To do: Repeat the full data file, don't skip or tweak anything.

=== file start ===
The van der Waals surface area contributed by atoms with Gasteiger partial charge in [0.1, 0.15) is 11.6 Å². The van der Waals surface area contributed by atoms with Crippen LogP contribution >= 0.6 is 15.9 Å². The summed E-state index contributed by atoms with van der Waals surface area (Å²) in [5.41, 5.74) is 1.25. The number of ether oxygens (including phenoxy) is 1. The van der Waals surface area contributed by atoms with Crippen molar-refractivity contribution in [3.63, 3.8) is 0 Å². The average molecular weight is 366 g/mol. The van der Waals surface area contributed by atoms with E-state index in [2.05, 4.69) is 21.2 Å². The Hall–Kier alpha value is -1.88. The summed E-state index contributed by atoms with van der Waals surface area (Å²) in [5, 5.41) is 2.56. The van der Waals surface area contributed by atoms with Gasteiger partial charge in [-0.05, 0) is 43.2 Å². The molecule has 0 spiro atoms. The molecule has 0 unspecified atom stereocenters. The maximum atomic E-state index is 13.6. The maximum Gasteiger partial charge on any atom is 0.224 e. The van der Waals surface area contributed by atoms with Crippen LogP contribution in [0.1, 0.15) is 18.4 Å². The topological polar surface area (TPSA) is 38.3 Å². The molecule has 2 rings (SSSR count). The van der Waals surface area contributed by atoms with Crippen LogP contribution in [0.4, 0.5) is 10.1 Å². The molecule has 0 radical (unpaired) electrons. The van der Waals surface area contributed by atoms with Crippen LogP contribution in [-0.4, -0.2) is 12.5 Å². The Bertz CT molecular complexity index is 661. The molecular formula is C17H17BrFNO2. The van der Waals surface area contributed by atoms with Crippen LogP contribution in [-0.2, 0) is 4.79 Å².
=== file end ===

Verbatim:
The van der Waals surface area contributed by atoms with Gasteiger partial charge in [0.1, 0.15) is 11.6 Å². The van der Waals surface area contributed by atoms with Crippen LogP contribution >= 0.6 is 15.9 Å². The summed E-state index contributed by atoms with van der Waals surface area (Å²) in [5.41, 5.74) is 1.25. The number of ether oxygens (including phenoxy) is 1. The van der Waals surface area contributed by atoms with Crippen molar-refractivity contribution in [3.63, 3.8) is 0 Å². The average molecular weight is 366 g/mol. The van der Waals surface area contributed by atoms with E-state index in [2.05, 4.69) is 21.2 Å². The Hall–Kier alpha value is -1.88. The summed E-state index contributed by atoms with van der Waals surface area (Å²) in [5, 5.41) is 2.56. The van der Waals surface area contributed by atoms with Gasteiger partial charge in [-0.05, 0) is 43.2 Å². The molecule has 0 spiro atoms. The molecule has 0 unspecified atom stereocenters. The maximum atomic E-state index is 13.6. The maximum Gasteiger partial charge on any atom is 0.224 e. The van der Waals surface area contributed by atoms with Crippen LogP contribution in [0.1, 0.15) is 18.4 Å². The topological polar surface area (TPSA) is 38.3 Å². The molecule has 2 rings (SSSR count). The van der Waals surface area contributed by atoms with Crippen LogP contribution in [0.4, 0.5) is 10.1 Å². The molecule has 0 radical (unpaired) electrons. The van der Waals surface area contributed by atoms with Crippen LogP contribution in [-0.4, -0.2) is 12.5 Å². The Bertz CT molecular complexity index is 661. The molecular formula is C17H17BrFNO2. The van der Waals surface area contributed by atoms with Crippen LogP contribution in [-0.2, 0) is 4.79 Å².